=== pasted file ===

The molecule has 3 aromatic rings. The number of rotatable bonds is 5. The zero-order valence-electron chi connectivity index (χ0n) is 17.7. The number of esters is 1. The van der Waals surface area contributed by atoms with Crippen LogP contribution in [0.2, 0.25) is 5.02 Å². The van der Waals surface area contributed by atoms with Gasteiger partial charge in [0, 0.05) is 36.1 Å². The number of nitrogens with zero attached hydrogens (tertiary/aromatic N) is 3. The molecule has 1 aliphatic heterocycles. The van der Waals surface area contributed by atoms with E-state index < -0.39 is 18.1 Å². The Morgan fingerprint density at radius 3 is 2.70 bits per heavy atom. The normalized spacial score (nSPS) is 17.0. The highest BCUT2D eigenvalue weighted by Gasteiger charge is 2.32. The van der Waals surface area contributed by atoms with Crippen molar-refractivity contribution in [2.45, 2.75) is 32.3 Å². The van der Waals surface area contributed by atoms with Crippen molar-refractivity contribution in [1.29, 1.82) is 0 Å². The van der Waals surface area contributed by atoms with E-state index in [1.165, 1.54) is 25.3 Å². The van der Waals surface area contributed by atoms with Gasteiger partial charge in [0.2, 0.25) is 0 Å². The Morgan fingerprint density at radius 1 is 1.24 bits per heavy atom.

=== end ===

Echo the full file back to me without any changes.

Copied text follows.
The molecule has 3 aromatic rings. The number of rotatable bonds is 5. The zero-order valence-electron chi connectivity index (χ0n) is 17.7. The number of esters is 1. The van der Waals surface area contributed by atoms with Crippen LogP contribution in [0.2, 0.25) is 5.02 Å². The van der Waals surface area contributed by atoms with Gasteiger partial charge in [0, 0.05) is 36.1 Å². The number of nitrogens with zero attached hydrogens (tertiary/aromatic N) is 3. The molecule has 1 aliphatic heterocycles. The van der Waals surface area contributed by atoms with E-state index < -0.39 is 18.1 Å². The Morgan fingerprint density at radius 3 is 2.70 bits per heavy atom. The normalized spacial score (nSPS) is 17.0. The highest BCUT2D eigenvalue weighted by Gasteiger charge is 2.32. The van der Waals surface area contributed by atoms with Crippen molar-refractivity contribution in [2.45, 2.75) is 32.3 Å². The van der Waals surface area contributed by atoms with Crippen molar-refractivity contribution in [1.29, 1.82) is 0 Å². The van der Waals surface area contributed by atoms with E-state index in [1.165, 1.54) is 25.3 Å². The van der Waals surface area contributed by atoms with Gasteiger partial charge in [0.2, 0.25) is 0 Å². The Morgan fingerprint density at radius 1 is 1.24 bits per heavy atom.